More Information about the Adenovirus Test Kit
Available as cassette
Adenovirus diagnostic test detects the presence of double-stranded DNA viruses discovered in the adenoid tissue. So far, there are 47 distinct serotypes of the adenovirus that all share a common hexon antigen. The test kit detects the presence of this antigen in stool samples, and therefore also determines if the virus is present or not. The test kit comes in the form of cassette and is able to show results within 5 to 10 minutes. If the virus antigens are detected, an indicator line will appear on the test. If no antigens are present or the levels of antigens are lower than the detection limit, a red control line will appear in the cassette window. The test is invalid if neither line appears.
AccuQuik™ promotes the use of Adenovirus rapid diagnostic test.
Adenovirus is one of the most common causes of infections of the respiratory system, conjunctiva, and gastrointestinal tract. Infection of the virus can cause diarrhea, conjunctivitis, cystitis, and others. The most common symptom of the virus is diarrhea, that can last up to 9-12 days. Other symptoms like fever or vomiting can also be found. Currently, it is the second leading cause of viral gastroenteritis in children. It is also estimated to be the cause of 2% to 5% of all respiratory infections.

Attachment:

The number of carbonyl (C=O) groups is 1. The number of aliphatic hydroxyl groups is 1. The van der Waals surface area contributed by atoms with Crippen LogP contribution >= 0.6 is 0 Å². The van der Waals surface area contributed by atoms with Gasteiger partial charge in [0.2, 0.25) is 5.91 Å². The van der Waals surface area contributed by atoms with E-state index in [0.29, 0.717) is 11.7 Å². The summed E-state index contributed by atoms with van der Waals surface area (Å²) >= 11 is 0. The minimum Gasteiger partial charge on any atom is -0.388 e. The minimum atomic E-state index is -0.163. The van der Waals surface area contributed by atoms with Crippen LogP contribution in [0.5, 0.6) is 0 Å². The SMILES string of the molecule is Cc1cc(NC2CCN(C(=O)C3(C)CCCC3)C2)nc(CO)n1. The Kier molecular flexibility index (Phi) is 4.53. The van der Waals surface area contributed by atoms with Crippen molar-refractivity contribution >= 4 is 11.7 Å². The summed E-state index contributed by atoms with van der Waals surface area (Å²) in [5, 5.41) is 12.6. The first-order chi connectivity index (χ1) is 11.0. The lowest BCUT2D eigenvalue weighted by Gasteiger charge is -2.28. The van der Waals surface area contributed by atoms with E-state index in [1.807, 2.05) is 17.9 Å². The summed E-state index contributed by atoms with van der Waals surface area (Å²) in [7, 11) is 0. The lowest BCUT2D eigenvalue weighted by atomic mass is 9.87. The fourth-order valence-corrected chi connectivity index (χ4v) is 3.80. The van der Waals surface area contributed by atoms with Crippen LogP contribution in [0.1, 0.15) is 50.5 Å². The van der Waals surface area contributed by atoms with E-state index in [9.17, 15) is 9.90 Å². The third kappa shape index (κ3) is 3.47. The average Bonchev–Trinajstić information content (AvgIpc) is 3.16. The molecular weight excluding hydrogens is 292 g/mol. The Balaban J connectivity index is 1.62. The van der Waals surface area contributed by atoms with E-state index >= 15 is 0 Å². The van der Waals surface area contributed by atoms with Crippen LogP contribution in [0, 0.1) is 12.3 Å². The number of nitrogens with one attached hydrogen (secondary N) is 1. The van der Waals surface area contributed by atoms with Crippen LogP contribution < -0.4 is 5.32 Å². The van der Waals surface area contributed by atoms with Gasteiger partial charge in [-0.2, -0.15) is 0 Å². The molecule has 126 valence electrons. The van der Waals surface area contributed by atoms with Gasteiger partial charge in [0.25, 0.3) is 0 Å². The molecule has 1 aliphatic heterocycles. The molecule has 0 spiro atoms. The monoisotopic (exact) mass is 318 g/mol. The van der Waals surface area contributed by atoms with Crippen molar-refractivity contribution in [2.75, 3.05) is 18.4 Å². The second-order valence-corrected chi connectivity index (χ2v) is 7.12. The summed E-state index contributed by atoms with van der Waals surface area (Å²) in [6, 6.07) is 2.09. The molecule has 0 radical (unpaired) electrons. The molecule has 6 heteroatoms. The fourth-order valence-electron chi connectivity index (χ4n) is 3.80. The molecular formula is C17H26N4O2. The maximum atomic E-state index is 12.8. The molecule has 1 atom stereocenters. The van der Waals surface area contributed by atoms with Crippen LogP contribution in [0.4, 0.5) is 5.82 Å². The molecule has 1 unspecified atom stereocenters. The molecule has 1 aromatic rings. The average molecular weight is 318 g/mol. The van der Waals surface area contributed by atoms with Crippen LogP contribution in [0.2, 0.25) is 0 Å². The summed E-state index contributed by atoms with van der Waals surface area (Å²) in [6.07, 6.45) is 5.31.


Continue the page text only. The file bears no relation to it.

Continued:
The infection of adenovirus is usually caused by transmission from an infected individual though close personal contact, such as hand shaking, touching, or droplets transmission through coughs and/or sneezes.
While common, most adenovirus infections do not require serious hospitalization and medication. Most cases are mild and may only require simple care to relieve symptoms. Use of over-the-counter pain medicines or fever reducers can be applied to relieve symptoms. If symptoms worsen, consultation with the doctor might be necessary to prevent severe dehydration and disorders of electrolyte balance. Currently, vaccines for adenovirus are only available for US military personnel ages 17 to 50 who may be at higher risk of infection. Vaccines are not available for the general public yet. Adenovirus outbreaks can be prevented by environmental cleaning, contact and droplet precautions, and prompt reporting and responses to clusters of cases.